Points hike for A levels boosts NW chances

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The Irish Universities Association’s decision to increase the points they award for A levels will make it easier for students from Londonderry to gain admission to third level institutions south of the border.

Education Minister O’Dowd said: “This move by southern universities is a positive step forward for local young people studying A levels and I welcome it wholeheartedly.

“Trinity College Dublin, Dublin City University and the National University of Ireland, Galway have already shown leadership by making several hundred more places available for local students. With all the southern universities now awarding more points for A levels, local students are even better positioned to compete for places with their southern counterparts who have studied the Leaving Certificate.

“The Irish Universities Association will benefit from the deep pool of talent that exists within local young people studying for A levels. I hope to see this development deliver greater access to the southern universities for local young people in the coming years.”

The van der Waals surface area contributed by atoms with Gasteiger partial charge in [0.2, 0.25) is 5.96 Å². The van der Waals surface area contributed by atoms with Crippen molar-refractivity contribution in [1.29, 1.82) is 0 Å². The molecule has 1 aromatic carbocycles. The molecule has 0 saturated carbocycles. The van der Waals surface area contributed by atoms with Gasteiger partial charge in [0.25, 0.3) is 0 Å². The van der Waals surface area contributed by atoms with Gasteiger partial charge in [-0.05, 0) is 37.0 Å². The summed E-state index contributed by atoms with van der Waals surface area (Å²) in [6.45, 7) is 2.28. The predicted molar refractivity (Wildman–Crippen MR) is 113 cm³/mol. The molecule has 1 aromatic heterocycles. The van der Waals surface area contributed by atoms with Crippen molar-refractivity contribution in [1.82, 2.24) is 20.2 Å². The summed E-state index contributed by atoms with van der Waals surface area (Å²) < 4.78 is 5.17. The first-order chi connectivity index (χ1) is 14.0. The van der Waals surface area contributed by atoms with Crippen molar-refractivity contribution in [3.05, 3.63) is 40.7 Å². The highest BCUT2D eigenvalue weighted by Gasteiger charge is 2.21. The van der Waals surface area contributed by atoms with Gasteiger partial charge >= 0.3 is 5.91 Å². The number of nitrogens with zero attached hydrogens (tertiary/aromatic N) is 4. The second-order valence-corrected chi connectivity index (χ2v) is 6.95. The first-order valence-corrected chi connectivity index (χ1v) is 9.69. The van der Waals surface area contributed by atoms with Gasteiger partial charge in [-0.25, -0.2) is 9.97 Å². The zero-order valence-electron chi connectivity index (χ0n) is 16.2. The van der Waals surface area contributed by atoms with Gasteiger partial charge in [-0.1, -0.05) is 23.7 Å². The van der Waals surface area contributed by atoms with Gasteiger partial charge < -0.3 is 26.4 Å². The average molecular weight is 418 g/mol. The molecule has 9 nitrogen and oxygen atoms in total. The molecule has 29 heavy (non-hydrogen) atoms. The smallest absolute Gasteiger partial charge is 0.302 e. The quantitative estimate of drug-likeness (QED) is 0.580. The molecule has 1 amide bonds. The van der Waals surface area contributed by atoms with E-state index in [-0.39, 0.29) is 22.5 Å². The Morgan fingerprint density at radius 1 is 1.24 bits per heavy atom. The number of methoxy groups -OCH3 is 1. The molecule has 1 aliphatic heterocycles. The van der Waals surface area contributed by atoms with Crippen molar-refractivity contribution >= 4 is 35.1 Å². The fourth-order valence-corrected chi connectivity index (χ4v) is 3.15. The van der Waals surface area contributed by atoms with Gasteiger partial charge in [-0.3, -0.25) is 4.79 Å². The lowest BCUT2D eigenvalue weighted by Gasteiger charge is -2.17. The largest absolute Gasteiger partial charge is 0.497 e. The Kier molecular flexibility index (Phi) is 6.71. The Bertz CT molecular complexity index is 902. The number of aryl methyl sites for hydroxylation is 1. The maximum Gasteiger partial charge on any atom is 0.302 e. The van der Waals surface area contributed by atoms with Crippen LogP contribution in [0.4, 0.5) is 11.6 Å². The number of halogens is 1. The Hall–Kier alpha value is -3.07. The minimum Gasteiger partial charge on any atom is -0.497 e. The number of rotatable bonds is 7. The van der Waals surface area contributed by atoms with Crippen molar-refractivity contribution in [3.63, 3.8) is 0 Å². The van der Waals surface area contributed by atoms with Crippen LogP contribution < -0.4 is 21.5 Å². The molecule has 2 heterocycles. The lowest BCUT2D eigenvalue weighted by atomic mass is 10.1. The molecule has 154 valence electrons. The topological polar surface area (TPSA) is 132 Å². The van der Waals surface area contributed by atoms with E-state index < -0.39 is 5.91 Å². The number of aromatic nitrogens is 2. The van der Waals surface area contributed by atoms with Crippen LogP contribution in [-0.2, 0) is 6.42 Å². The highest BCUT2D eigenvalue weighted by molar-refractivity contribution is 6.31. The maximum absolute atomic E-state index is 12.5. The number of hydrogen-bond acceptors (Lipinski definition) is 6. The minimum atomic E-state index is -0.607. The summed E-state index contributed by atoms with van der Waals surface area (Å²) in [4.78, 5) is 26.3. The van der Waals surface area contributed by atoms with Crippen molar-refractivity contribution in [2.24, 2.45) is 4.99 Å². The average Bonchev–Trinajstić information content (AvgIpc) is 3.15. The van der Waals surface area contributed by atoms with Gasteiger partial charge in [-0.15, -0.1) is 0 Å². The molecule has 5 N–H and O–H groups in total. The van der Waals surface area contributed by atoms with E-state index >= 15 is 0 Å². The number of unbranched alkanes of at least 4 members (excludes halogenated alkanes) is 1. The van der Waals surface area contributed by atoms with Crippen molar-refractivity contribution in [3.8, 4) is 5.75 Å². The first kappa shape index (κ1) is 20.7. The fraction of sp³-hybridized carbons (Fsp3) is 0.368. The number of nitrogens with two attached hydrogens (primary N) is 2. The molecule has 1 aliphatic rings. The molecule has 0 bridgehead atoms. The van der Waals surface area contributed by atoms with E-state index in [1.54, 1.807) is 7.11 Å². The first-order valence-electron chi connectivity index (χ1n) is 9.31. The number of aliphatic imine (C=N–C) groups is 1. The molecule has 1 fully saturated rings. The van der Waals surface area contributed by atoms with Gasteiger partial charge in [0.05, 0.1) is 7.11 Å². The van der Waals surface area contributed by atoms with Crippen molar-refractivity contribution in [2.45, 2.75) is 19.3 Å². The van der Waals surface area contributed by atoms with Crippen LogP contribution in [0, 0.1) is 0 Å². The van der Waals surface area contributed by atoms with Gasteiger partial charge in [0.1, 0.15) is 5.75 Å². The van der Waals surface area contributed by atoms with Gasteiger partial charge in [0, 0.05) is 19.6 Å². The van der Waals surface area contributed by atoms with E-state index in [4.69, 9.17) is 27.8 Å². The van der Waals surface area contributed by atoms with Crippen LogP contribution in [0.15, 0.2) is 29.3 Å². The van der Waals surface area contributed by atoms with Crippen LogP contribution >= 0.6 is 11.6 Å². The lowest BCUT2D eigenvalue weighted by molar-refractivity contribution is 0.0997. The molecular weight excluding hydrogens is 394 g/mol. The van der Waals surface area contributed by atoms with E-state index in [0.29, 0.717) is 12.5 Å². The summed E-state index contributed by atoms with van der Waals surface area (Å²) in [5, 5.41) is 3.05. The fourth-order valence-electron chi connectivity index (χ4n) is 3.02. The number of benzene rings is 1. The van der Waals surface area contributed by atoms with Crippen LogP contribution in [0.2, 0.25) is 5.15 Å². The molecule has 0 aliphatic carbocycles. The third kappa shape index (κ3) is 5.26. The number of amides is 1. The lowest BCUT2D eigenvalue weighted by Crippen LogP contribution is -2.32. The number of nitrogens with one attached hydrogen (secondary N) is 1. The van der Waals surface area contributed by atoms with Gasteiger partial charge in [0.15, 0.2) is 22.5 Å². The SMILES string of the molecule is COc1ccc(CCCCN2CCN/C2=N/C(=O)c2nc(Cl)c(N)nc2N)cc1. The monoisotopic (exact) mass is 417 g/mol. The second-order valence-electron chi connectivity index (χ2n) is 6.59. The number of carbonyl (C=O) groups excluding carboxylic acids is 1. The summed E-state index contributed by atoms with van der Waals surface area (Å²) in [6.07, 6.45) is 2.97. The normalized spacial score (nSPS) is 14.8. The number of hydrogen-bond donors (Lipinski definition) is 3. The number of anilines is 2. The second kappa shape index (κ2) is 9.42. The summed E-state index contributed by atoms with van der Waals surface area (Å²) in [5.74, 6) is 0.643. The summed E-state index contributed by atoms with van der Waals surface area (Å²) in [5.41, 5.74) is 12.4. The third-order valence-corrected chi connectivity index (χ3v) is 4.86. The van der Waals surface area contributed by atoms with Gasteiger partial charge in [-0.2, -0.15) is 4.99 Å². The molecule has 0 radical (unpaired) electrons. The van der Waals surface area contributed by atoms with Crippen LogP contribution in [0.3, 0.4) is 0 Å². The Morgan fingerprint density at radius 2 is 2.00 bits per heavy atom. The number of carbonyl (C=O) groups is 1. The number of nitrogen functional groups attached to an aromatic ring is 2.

The Central Applications Office will, from September 2016, increase the points awarded for an A* grade at A level from 150 to 180. The points for an A will increase from 135 to 150, while other A level grades will increase by between five and 10 points.

Employment and Learning Minister Dr Stephen Farry said: “I welcome this development and appreciate the efforts of the Irish Universities Association in agreeing this position. Cross- border co-operation and undergraduate mobility between institutions in the north and south of Ireland are important from an economic, social and cultural perspective. This development increases the opportunities for students from Northern Ireland to study in the Republic of Ireland.

“My Department’s careers advisers have already been updated on this information and are available to provide advice and guidance to young people to help them make informed decisions about the range of options available to them.”